While some may argue that this slow threat is less demanding and time-sensitive than threats of terrorism or nuclear dangers, South Asian countries addressing climate change as a security concern is imperative. Within South Asia, Bangladesh and the Maldives have been at the forefront of the fight against climate change and instituted action plans to adapt to and manage the consequences of climate change. Bhutan has also been actively working towards climate change mitigation, which is evident as it is the only carbon negative country in the world. While India has formulated a national action plan against climate change and set ambitious renewable energy targets and Pakistan recently passed a Climate Change Act to implement action, the two countries continue to give much higher priority to traditional security threats like border issues and terrorism in their national security policies due to the hostile relationship between the two nations and do not necessarily consider the threat of climate change when formulating policies. While these traditional threats cannot be discounted, New Delhi and Islamabad would do well to seriously acknowledge the security threats emanating from climate change and divert some of the military’s budget to combating the inevitable effects of climate change in South Asia.
As long as India and Pakistan are unwilling to regard climate change as a security threat, perhaps other South Asian countries such as Nepal could take up a leadership position and address environmental security concerns in the region. Since Nepal is the current chair of the South Asian Association for Regional Cooperation (SAARC), reviving the regional organization—which has been in a coma since the cancellation of the SAARC Summit that was to be held in Islamabad in 2016—with policy dialogues pertaining to climate change and renewable energy policies could be a good starting point. South Asia’s combined solar, hydro, and wind power potential is high enough to satisfy the region’s energy demands while limiting greenhouse gas emissions. A well-orchestrated regional or subregional effort to harness the subcontinent’s collective strength in this area would be effective in mitigating the effects of climate change. Another top priority must be bilateral and multilateral attempts to coordinate effective disaster response mechanisms across the region to mitigate the damage done by climate change-induced disasters.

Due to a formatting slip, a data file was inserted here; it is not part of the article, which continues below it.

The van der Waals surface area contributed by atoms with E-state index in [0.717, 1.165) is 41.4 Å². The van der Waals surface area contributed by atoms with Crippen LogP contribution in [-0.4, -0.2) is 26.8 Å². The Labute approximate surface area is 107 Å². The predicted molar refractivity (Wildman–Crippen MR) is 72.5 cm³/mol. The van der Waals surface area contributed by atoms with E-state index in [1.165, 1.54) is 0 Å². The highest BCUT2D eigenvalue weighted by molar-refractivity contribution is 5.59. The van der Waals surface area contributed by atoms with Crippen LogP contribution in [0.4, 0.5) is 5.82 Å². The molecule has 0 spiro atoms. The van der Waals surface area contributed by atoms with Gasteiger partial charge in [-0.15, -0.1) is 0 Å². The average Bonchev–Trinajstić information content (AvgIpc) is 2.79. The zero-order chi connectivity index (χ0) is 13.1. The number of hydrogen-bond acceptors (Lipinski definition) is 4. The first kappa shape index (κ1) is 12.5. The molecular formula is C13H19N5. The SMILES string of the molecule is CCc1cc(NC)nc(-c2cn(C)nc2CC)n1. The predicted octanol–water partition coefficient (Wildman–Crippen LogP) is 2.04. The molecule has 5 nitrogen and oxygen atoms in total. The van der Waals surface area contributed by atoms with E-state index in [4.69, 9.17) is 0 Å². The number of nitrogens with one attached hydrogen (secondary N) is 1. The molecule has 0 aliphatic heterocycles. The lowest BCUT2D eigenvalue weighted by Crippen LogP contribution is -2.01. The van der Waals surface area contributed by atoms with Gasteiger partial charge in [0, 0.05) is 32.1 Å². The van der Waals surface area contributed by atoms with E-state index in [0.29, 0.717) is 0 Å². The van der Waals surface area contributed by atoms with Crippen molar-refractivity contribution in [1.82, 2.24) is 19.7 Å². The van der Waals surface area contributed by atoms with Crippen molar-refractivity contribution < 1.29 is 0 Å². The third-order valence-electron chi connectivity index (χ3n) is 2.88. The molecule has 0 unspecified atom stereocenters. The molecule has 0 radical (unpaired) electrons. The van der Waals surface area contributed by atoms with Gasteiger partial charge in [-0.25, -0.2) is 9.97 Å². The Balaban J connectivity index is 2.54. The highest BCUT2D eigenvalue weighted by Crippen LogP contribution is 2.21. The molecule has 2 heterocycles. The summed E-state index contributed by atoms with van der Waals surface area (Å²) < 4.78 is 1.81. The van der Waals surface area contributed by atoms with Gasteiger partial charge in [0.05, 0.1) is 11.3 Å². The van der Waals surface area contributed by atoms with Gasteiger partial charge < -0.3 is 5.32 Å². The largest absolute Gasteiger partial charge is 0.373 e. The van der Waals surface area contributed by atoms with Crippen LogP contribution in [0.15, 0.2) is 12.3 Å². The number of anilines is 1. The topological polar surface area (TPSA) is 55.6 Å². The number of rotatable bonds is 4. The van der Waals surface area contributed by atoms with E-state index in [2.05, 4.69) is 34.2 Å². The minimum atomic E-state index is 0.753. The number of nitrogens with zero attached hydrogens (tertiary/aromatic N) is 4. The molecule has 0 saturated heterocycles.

South Asian security policy circles must recognize that nontraditional security threats like those emanating from climate change will ultimately be as intimidating as traditional security threats. They must look both inward and outward, simultaneously rethinking conceptions of security internally while cultivating regional cooperation. We will only fully realize the gravity of the climate change-security nexus when we stop equating security with warfare and make adequate space for confronting the destabilizing effects of climate change.
Image 1: Amir Jina via Flickr
Image 2: NurPhoto via Getty